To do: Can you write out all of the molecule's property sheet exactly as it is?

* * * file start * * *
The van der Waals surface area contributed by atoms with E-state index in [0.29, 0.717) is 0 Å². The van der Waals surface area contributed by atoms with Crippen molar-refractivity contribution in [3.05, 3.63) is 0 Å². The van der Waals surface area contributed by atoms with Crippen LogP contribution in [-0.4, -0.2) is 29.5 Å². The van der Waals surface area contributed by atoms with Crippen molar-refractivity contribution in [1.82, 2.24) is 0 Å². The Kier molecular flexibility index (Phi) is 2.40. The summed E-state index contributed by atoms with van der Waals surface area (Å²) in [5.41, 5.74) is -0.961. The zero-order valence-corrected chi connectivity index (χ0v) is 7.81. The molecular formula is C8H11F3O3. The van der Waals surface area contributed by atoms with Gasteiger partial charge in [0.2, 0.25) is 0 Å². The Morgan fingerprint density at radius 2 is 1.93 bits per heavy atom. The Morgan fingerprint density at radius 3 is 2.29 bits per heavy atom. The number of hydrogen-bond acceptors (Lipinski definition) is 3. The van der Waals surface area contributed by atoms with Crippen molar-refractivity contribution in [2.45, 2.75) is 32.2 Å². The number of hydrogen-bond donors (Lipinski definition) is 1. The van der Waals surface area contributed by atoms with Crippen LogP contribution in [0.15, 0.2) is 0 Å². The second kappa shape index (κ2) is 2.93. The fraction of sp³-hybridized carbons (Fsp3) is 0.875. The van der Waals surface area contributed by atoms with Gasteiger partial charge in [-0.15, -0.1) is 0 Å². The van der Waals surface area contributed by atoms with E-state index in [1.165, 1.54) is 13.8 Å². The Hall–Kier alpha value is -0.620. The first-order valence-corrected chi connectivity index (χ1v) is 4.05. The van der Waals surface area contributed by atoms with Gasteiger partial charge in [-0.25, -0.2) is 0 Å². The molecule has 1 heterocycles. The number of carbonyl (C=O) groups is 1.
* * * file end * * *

The van der Waals surface area contributed by atoms with E-state index in [0.29, 0.717) is 0 Å². The van der Waals surface area contributed by atoms with Crippen molar-refractivity contribution in [3.05, 3.63) is 0 Å². The van der Waals surface area contributed by atoms with Crippen LogP contribution in [-0.4, -0.2) is 29.5 Å². The van der Waals surface area contributed by atoms with Crippen molar-refractivity contribution in [1.82, 2.24) is 0 Å². The Kier molecular flexibility index (Phi) is 2.40. The summed E-state index contributed by atoms with van der Waals surface area (Å²) in [5.41, 5.74) is -0.961. The zero-order valence-corrected chi connectivity index (χ0v) is 7.81. The molecular formula is C8H11F3O3. The van der Waals surface area contributed by atoms with Gasteiger partial charge in [0.2, 0.25) is 0 Å². The Morgan fingerprint density at radius 2 is 1.93 bits per heavy atom. The Morgan fingerprint density at radius 3 is 2.29 bits per heavy atom. The number of hydrogen-bond acceptors (Lipinski definition) is 3. The van der Waals surface area contributed by atoms with Crippen molar-refractivity contribution in [2.45, 2.75) is 32.2 Å². The number of hydrogen-bond donors (Lipinski definition) is 1. The van der Waals surface area contributed by atoms with Crippen LogP contribution in [0.15, 0.2) is 0 Å². The second kappa shape index (κ2) is 2.93. The fraction of sp³-hybridized carbons (Fsp3) is 0.875. The van der Waals surface area contributed by atoms with Gasteiger partial charge in [-0.15, -0.1) is 0 Å². The van der Waals surface area contributed by atoms with E-state index in [1.165, 1.54) is 13.8 Å². The Hall–Kier alpha value is -0.620. The first-order valence-corrected chi connectivity index (χ1v) is 4.05. The van der Waals surface area contributed by atoms with Gasteiger partial charge in [-0.25, -0.2) is 0 Å². The molecule has 1 heterocycles. The number of carbonyl (C=O) groups is 1.